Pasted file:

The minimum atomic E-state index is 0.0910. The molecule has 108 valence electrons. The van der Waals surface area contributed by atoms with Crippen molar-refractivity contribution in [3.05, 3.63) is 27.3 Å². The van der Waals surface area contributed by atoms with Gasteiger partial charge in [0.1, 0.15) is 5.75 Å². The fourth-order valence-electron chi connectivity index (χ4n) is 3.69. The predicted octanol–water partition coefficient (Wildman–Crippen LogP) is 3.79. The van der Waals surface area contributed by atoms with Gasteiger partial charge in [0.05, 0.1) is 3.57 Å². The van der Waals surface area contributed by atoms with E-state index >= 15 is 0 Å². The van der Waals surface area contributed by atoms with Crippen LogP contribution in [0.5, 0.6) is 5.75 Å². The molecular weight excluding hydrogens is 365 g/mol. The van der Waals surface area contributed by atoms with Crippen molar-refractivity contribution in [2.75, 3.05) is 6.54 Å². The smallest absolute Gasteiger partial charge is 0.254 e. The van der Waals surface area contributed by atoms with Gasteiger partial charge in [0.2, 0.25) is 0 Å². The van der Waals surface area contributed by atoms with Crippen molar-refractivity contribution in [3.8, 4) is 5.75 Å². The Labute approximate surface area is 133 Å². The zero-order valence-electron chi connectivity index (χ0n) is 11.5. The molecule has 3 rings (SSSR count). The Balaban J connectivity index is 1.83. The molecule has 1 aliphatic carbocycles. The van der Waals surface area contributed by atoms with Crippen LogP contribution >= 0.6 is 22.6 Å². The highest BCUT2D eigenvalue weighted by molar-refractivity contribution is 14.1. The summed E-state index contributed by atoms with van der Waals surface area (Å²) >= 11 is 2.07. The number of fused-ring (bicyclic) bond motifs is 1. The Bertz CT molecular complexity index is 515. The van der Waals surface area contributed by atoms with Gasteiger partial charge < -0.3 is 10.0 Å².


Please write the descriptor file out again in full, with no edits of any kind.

The minimum atomic E-state index is 0.0910. The molecule has 108 valence electrons. The van der Waals surface area contributed by atoms with Crippen molar-refractivity contribution in [3.05, 3.63) is 27.3 Å². The van der Waals surface area contributed by atoms with Gasteiger partial charge in [0.1, 0.15) is 5.75 Å². The fourth-order valence-electron chi connectivity index (χ4n) is 3.69. The predicted octanol–water partition coefficient (Wildman–Crippen LogP) is 3.79. The van der Waals surface area contributed by atoms with Gasteiger partial charge in [0.05, 0.1) is 3.57 Å². The van der Waals surface area contributed by atoms with E-state index >= 15 is 0 Å². The van der Waals surface area contributed by atoms with Crippen LogP contribution in [0.5, 0.6) is 5.75 Å². The molecular weight excluding hydrogens is 365 g/mol. The van der Waals surface area contributed by atoms with Crippen molar-refractivity contribution in [2.75, 3.05) is 6.54 Å². The smallest absolute Gasteiger partial charge is 0.254 e. The van der Waals surface area contributed by atoms with Gasteiger partial charge in [0.2, 0.25) is 0 Å². The van der Waals surface area contributed by atoms with Crippen molar-refractivity contribution in [3.8, 4) is 5.75 Å². The Labute approximate surface area is 133 Å². The zero-order valence-electron chi connectivity index (χ0n) is 11.5. The molecule has 3 rings (SSSR count). The Balaban J connectivity index is 1.83. The molecule has 1 aliphatic carbocycles. The van der Waals surface area contributed by atoms with Crippen LogP contribution >= 0.6 is 22.6 Å². The highest BCUT2D eigenvalue weighted by molar-refractivity contribution is 14.1. The summed E-state index contributed by atoms with van der Waals surface area (Å²) >= 11 is 2.07. The number of fused-ring (bicyclic) bond motifs is 1. The Bertz CT molecular complexity index is 515. The van der Waals surface area contributed by atoms with Gasteiger partial charge < -0.3 is 10.0 Å².